It is not only the First Nations fore-bearers who have been pushed into the background of my herstory, it’s most of my great-great grandmothers, mother-in-laws, female cousins, and aunties, but something tells me that uncovering their stories is the beginning of a very rewarding journey.

When we illuminate the road back to our ancestors, they have a way of reaching out, of manifesting themselves…sometimes even physically. – Raquel Cepeda

granny and aunt lucy for blog
My grandmother, Elmira Sloan and my great-aunt, Lucy Joy, in their confirmation dresses

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The Strawberry Queen and the City Pig

Sometimes the stories you tell are the stories you need to hear the most.

In these days of mass media, constant distraction and decreasing attention spans, oral storytelling is more important than ever. In the hands of the experienced teller it can adapt itself to the immediate needs of the audience. But no matter the scenario, or teller, stories carry power.

One year I went to an adult costume party at Halloween. I was invited last minute, so had to be creative when it came to my outfit. Not wanting to buy anything new I searched my closet, threw on my burgundy dancing skirt, a nice top, big earrings and a shawl. Voilà!

“What are you going as Mom?” came the question.

“A travelling storyteller,” I answered.

“That’s what you always wear when you go out,” was the reply.

Sigh. Slightly deflated but undeterred, I went out. And when someone at the party asked me what I was dressed as, I told them. Of course the next request was for a story. Not knowing them at all, having no idea what kind of story they would like or appreciate, I took a chance, stepped out on a limb and asked them to give me a topic.

“Generosity.”

What popped into my head wasn’t a fable or a fairy tale, it was a personal story. It was my first time telling that story to anyone outside our family, and it touched me so deeply I still struggle to tell it without tears welling up. I call it the Strawberry Queen

One year, while in grade 1, my youngest daughter went on a school trip to Patterson Berry farm. Instead of sending the students home with strawberries, the teachers sent them home with strawberry plants. At the time we lived in a townhouse and I had dug up a few square feet of grass and planted flowers just under our kitchen window. So we planted the strawberry there, among the flowers. I had no idea how to care for it, and no expectations.

The whole family was excited when the first bud appeared. The first bud, followed by the first flower. The first flower, followed by the first green berry. Then the green morphed into red. There it was, the first ripe berry, red and shiny like a tiny precious jewel. Did I mention, tiny? Smaller than a small marble, and not as plump. I told my daughter that it looked like it was ready to pick and explained to her how to do it without damaging the plant (this much I knew).

And here is the part that pulls at my heart strings. When my six-year-old had picked the strawberry, and we’d washed it, I thought she would immediately gobble it up. Instead, she cut it in four equal pieces, four pieces! One for herself, and a piece for each member of the family. Generosity. Sometimes the stories you tell are the stories you need to hear the most.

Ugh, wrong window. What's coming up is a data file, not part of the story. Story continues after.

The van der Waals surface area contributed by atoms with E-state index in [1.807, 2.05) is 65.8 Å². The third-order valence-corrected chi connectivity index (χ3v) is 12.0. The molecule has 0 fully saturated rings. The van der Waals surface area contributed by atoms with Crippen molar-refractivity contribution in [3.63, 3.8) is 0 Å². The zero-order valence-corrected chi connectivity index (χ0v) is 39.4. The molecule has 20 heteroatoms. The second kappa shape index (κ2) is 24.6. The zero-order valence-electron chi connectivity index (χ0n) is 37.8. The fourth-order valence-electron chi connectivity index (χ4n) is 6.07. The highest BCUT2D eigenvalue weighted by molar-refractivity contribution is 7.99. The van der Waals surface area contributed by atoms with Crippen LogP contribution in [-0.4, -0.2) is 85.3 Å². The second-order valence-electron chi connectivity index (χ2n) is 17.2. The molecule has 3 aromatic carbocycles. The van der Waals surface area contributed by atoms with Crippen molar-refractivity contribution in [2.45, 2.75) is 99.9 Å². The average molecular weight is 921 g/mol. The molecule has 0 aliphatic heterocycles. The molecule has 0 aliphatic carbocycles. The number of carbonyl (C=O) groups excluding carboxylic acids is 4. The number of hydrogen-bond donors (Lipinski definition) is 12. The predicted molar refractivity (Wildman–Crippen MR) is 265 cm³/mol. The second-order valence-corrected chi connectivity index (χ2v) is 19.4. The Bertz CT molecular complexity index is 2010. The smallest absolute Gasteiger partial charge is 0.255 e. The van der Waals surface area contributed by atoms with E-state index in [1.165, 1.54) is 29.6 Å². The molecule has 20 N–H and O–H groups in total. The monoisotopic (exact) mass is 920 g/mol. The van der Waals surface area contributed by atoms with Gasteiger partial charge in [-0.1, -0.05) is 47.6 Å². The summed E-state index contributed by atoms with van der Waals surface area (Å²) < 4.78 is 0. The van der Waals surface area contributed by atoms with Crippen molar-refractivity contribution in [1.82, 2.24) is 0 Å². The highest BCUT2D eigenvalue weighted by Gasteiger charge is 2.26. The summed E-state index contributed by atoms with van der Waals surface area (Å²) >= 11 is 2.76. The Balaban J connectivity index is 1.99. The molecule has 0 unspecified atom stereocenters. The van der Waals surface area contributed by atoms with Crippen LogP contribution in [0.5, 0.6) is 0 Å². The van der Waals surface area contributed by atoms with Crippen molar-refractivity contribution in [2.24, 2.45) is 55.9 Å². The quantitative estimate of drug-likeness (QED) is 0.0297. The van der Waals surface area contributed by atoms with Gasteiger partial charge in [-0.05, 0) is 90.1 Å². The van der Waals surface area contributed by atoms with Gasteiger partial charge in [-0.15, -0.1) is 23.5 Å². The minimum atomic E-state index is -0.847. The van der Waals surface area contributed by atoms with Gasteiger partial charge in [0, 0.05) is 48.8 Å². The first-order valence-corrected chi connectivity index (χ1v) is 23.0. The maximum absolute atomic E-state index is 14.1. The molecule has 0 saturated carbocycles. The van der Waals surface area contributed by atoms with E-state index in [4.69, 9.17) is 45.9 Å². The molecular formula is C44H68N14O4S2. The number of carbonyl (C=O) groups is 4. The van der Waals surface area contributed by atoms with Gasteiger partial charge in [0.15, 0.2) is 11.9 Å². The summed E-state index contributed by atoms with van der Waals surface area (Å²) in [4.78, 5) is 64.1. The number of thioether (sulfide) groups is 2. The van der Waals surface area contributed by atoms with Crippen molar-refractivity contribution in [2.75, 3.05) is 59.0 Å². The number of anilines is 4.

Kind hearts are the garden…kind deeds are the fruit – excerpt from a 19th century rhyme

You don’t have to be an experienced teller to make an impact. I often take one of my grandsons to a child-friendly story circle. I’ve been taking him since he was about four. He was always encouraged to tell stories, and when he started, he was brave enough to tell them as long as I assured him I would help out if he got stuck. Once, I left for a few minutes, and when I came back, he was telling a tale with the help of the group facilitator. I was very impressed. Progress. Not too long after that he volunteered to tell a story by himself. Intrigued, I waited to hear what he had picked. And I was shocked that I had never heard it before.

 

In a nutshell, it was a yarn about a pig who had noisy neighbours and hated her job. She went on a vacation, discovered kindred spirits, threw off the physical trappings of her work (in this case, her clothes) and she was free! After a great deal of head scratching, Internet research and by enlisting the help of two school librarians, I finally discovered the book was called, City Pig, by Karen Wallace. What was even more intriguing was that my grandson had added things that weren’t in the story, elements that spoke directly to me.

It was the right story, at the right time. The right story, from a novice story teller, with a deep intuition for what needed to be shared. Not surprisingly, he happens to be the son of my youngest daughter, the Strawberry Queen.

If stories come to you, care for them. And learn to give them away where they are needed. Sometimes a person needs a story more than food to stay alive.  – Barry Lopez, in Crow and Weasel

A special thank you to my daughter and grandson for permission to share their stories.

Single strawberry on strawberry plant.

 

The Storyteller’s toolkit Part 2, Accountability, continued

… we have all been programmed to respond to the human difference between us with fear and loathing and to handle that difference in one of three ways: ignore it, and if that is not possible, copy it if we think it is dominant, or destroy it if we think it is subordinate. – Audre Lorde

We (whether we care to admit it or not) are all products of our environment, upbringing, family, peers, education, and the biases, opinions, literature and mediums of our times.

We, dear storyteller, have decisions to make, many, many decisions. We, dear storyteller have ourselves as well as an audience/listener/observer/village to which we are accountable the moment we share a story.

When writing, telling, showing or performing a story try asking yourself: